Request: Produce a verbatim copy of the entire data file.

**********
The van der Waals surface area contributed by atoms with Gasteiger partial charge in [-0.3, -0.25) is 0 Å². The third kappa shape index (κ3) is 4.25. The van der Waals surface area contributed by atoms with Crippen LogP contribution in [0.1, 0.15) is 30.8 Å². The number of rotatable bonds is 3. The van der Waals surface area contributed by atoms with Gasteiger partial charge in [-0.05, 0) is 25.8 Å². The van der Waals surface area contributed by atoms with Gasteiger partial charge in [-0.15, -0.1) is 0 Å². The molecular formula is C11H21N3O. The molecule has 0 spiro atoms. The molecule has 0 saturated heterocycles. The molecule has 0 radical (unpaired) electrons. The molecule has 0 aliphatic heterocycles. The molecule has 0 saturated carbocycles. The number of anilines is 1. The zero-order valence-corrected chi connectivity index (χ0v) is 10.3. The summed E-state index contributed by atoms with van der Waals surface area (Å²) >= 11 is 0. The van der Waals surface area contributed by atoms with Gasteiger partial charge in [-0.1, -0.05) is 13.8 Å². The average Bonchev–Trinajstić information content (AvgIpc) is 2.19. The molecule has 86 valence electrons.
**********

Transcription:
The van der Waals surface area contributed by atoms with Gasteiger partial charge in [-0.3, -0.25) is 0 Å². The third kappa shape index (κ3) is 4.25. The van der Waals surface area contributed by atoms with Crippen LogP contribution in [0.1, 0.15) is 30.8 Å². The number of rotatable bonds is 3. The van der Waals surface area contributed by atoms with Gasteiger partial charge in [-0.05, 0) is 25.8 Å². The van der Waals surface area contributed by atoms with Gasteiger partial charge in [-0.15, -0.1) is 0 Å². The molecular formula is C11H21N3O. The molecule has 0 spiro atoms. The molecule has 0 saturated heterocycles. The molecule has 0 radical (unpaired) electrons. The molecule has 0 aliphatic heterocycles. The molecule has 0 saturated carbocycles. The number of anilines is 1. The zero-order valence-corrected chi connectivity index (χ0v) is 10.3. The summed E-state index contributed by atoms with van der Waals surface area (Å²) >= 11 is 0. The van der Waals surface area contributed by atoms with Gasteiger partial charge in [-0.1, -0.05) is 13.8 Å². The average Bonchev–Trinajstić information content (AvgIpc) is 2.19. The molecule has 86 valence electrons.